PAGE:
The world number two suffered an early exit at the hands of an unfancied opponent
Rafael Nadal endured a shock defeat against American rival Tommy Paul as the Spaniard exited the ATP Paris Masters 1000 in the second round on Wednesday.
Nadal lost 6-3 6-7 (4-7) 1-6 to Paul, who described the win as “probably the best” of his career.
Nadal was returning to action after becoming a father last month, and was playing his first match since being part of an emotional send-off for Roger Federer at the Laver Cup in London in September.
Seeded second in Paris, Nadal took the first set against Paul and secured a break in the second, before the American mounted a comeback.
Paul won a second set tiebreak and the world number 31 seized the initiative in the decider when Nadal dropped serve in the opening game.
Paul staved off some strong Nadal pressure in game four, before breaking his opponent’s serve twice more to earn a memorable win against the 22-time Grand Slam winner.
“It’s probably my best win,” Paul, 25, said afterwards. “I was obviously pumped for the matchup because it’s always interesting when you play one of the Big Three.
“I’ve only played him the second time, but the first time I was so nervous. It was weird, this time I wasn’t really nervous. I was pretty relaxed going onto the court and the day before. I think that played a role.”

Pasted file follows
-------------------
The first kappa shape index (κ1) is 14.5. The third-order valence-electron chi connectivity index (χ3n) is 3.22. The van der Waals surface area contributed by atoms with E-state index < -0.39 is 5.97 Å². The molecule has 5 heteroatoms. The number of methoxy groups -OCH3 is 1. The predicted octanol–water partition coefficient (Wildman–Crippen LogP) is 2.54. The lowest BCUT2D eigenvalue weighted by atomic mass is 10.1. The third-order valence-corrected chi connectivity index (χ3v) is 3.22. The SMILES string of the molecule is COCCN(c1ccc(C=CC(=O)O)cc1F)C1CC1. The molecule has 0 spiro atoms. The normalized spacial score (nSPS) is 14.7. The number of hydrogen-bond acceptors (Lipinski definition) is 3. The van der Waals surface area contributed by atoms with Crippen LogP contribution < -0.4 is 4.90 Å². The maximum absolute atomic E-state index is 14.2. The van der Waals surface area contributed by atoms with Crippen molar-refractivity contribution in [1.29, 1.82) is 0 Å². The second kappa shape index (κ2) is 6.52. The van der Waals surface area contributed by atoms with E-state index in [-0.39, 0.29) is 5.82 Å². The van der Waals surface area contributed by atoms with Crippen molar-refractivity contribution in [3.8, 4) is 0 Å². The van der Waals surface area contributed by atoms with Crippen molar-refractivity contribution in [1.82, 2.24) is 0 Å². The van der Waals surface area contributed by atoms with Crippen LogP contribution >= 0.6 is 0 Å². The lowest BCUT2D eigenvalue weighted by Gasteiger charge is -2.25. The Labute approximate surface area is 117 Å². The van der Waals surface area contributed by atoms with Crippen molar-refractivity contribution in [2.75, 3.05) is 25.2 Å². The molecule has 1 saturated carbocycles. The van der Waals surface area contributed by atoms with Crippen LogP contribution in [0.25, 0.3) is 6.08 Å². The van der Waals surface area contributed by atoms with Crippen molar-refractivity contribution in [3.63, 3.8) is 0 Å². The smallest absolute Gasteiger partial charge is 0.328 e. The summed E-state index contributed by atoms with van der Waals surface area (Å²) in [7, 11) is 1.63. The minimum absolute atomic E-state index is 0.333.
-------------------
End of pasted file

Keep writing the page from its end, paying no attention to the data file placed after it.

Despite his glittering list of career achievements, the Paris Masters title has been elusive for Nadal. His best achievement at the tournament remains a 2007 defeat to Argentina’s David Nalbandian in the final.
The early exit for the 36-year-old this year means his hopes of capturing the world number one spot from countryman Carlos Alcaraz have also been dented.
Teenager Alcaraz is already into the round of 16 in Paris, where he will meet Bulgaria’s Grigor Dimitrov.
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Meanwhile, Nadal will turn his attentions to the season-ending ATP Finals, which get underway in Turin on November 13 – even if he talked down his chances after his loss to Paul.
“It’s true that for the last five months I didn’t spend enough days on the tour,” said Nadal.
“I don’t even say competing on a tennis court. I say on the tour. Practicing with the guys. That’s what I need…
“For me (it’s) difficult to imagine now arriving in the world tour finals in enough good shape to win a tournament that I didn’t win during all my tennis career.”
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